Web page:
"Education is an economic issue." The words are those of President Obama, spoken at the University of Texas, Austin, in early August. One assumes not a single CEO of the best companies listed in this issue featuring, "The State of Diversity," would dispute his point of view.
Indeed, education correlates directly with economic innovation and growth, and lies at the heart of our ability to compete in changing global markets. Who would have thought that diversity, hardly a commanding word, would become such a powerful expression of the changes taking place due to the reintegration of a global economy. Changes, we should realize, which are deeply affecting educational institutions as well.
In this issue we present two sets of stories: best companies and best schools. Both seek to identify institutional leaders in the areas of diversity, both among leading companies and among colleges and universities. We look at schools of business, engineering, law and medicine.
Among global corporations we find intense competition in the arenas of crafting policies, practices, investment and programs pursuing the recruitment, hiring, retention and advancement of peoples of diverse ethnic and gender backgrounds. Indeed, businesses and universities are deploying ever-improving strategies to tap into newly developing pools of diverse human capital. Clearly education is an economic issue as well as an issue of inclusion and equal opportunity.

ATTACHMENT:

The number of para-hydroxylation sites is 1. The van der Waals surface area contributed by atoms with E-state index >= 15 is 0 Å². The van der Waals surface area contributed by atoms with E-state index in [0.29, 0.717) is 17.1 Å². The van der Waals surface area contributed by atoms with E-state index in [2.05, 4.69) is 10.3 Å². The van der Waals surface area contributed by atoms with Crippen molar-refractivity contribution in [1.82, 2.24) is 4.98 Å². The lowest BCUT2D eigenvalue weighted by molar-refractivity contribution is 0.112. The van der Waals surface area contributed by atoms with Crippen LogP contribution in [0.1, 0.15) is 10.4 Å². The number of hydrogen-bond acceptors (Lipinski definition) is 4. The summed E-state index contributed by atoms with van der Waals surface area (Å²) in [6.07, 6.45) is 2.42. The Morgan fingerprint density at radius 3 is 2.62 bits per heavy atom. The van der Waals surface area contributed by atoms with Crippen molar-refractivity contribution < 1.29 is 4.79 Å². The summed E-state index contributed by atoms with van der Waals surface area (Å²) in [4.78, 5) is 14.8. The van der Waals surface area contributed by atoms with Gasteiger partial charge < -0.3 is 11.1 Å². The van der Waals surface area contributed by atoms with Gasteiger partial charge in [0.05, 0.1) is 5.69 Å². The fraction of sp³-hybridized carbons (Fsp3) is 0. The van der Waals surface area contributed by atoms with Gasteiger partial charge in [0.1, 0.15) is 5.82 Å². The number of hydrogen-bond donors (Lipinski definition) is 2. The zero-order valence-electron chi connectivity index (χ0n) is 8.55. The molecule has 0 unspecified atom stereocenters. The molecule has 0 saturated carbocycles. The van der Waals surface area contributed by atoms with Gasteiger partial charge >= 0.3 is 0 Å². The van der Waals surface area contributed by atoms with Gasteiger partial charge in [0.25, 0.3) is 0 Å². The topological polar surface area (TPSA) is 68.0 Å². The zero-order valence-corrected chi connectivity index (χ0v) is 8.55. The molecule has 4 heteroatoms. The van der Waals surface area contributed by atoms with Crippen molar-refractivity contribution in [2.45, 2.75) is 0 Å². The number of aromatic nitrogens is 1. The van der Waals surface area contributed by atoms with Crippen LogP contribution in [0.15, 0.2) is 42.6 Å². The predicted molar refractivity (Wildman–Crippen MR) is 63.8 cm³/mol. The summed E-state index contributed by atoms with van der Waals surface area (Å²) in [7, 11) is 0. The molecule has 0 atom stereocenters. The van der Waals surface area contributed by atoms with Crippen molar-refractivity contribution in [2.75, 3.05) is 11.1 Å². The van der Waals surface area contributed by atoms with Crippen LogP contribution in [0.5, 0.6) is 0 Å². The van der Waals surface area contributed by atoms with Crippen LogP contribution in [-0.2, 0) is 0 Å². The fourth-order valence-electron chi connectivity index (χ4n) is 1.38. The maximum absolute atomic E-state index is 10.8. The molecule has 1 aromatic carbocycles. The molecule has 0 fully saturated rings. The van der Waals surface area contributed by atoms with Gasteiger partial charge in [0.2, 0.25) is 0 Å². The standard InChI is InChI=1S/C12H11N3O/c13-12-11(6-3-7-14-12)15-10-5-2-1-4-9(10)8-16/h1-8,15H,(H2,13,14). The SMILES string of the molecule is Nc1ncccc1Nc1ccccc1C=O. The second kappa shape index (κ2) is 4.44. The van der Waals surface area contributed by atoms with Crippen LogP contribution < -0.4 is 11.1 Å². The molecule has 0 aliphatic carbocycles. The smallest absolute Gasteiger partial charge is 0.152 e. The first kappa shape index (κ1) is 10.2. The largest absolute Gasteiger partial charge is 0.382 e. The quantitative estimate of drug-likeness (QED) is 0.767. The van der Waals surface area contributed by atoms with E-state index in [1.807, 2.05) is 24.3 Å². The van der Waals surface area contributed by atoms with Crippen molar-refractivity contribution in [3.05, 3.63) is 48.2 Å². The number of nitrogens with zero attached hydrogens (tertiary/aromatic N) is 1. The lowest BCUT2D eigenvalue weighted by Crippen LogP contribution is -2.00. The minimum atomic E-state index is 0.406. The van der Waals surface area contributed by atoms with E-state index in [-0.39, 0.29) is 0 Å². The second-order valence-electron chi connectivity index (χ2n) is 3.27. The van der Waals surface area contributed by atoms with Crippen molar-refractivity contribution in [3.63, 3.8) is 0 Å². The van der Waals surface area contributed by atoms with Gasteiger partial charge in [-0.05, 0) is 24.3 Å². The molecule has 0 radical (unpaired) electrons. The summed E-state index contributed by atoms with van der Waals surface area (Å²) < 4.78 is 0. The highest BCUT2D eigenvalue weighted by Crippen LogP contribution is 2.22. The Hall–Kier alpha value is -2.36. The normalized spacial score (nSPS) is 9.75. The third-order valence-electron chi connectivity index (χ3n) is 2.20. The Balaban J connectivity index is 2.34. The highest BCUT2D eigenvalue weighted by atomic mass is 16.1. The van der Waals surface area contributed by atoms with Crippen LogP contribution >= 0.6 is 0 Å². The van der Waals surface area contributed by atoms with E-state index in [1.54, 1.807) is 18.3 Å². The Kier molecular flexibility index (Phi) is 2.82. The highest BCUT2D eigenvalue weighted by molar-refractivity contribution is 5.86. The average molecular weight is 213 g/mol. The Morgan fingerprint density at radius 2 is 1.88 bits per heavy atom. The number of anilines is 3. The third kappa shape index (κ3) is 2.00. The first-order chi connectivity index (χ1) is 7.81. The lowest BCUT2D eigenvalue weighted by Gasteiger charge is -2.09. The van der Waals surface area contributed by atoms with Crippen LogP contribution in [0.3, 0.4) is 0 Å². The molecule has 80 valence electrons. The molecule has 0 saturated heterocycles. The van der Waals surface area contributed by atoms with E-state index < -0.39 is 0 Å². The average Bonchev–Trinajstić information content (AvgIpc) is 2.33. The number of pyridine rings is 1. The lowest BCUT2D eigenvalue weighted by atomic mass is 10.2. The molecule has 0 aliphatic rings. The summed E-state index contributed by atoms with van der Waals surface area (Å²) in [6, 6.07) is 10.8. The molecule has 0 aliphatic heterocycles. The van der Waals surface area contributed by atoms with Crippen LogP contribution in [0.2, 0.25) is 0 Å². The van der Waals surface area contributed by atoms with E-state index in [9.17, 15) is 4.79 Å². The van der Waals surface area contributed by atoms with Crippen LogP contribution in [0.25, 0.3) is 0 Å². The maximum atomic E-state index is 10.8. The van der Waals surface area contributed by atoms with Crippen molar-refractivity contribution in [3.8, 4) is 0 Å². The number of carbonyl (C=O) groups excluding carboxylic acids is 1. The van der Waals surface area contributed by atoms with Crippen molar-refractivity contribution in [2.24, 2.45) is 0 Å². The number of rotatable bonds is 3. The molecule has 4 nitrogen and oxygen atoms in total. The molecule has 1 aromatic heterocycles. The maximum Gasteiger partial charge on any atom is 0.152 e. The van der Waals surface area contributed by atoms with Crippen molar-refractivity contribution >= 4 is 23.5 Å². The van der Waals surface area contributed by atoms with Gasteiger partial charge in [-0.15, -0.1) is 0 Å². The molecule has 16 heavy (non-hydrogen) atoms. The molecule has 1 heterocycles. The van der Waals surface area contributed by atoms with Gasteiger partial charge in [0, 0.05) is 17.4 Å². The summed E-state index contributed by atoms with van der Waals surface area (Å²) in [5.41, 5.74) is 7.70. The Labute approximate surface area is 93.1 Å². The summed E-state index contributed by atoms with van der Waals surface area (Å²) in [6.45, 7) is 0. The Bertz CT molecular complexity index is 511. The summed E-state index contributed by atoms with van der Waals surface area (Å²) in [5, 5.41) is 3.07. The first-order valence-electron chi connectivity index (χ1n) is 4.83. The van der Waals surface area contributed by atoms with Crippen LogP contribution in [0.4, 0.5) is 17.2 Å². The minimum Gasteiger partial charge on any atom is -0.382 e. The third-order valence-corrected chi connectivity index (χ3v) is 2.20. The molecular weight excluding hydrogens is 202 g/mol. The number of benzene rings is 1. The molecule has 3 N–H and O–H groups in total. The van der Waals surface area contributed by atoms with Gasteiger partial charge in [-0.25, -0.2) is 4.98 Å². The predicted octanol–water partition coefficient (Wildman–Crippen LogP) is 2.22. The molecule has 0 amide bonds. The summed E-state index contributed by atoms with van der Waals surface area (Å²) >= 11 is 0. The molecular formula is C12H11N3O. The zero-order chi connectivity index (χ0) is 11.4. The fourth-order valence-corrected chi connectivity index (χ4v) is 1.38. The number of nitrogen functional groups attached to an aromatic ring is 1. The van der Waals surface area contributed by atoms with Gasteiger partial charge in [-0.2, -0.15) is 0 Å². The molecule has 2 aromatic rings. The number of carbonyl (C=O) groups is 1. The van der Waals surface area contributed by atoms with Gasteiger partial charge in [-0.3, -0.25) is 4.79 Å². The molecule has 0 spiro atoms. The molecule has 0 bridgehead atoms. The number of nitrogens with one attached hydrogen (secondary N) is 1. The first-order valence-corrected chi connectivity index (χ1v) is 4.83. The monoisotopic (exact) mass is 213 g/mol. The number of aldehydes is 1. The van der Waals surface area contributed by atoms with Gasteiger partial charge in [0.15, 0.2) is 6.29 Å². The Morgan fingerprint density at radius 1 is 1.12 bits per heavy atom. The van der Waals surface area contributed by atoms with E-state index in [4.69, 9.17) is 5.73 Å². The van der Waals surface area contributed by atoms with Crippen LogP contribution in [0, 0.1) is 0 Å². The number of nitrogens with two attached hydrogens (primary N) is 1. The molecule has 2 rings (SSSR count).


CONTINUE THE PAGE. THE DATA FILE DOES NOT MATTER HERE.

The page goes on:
Our best schools story and data compilations reveal a highly competitive economic environment which, while we would not say it has been unaffected by the great recession, has remained remarkably vibrant and dynamic. Our best companies feature, on the other hand, reveals the lengths to which companies will go to develop binding ties with emerging diversity markets.
Our number-one ranked best company, McDonald's, stands at the cusp of a group of firms ranked according to performance in areas such as recruitment and promotion, supplier development, board leadership and personnel, marketing and community relations, and others. And it obtained that space due to its extraordinary commitment to a highly dynamic and robust diversity supplier development program.
The evolution of diversity programs in major corporations and universities can be traced back to the struggle for ethnic studies, higher college enrollments, the hiring of ethnic faculty and the creation of minority business development policies and programs.
One of the breakthroughs in that movement can, in turn, be followed back to the years of the Nixon Administration, and its embrace of federal affirmative action recruitment and business development programs in the 1970s.
Editor & Publisher
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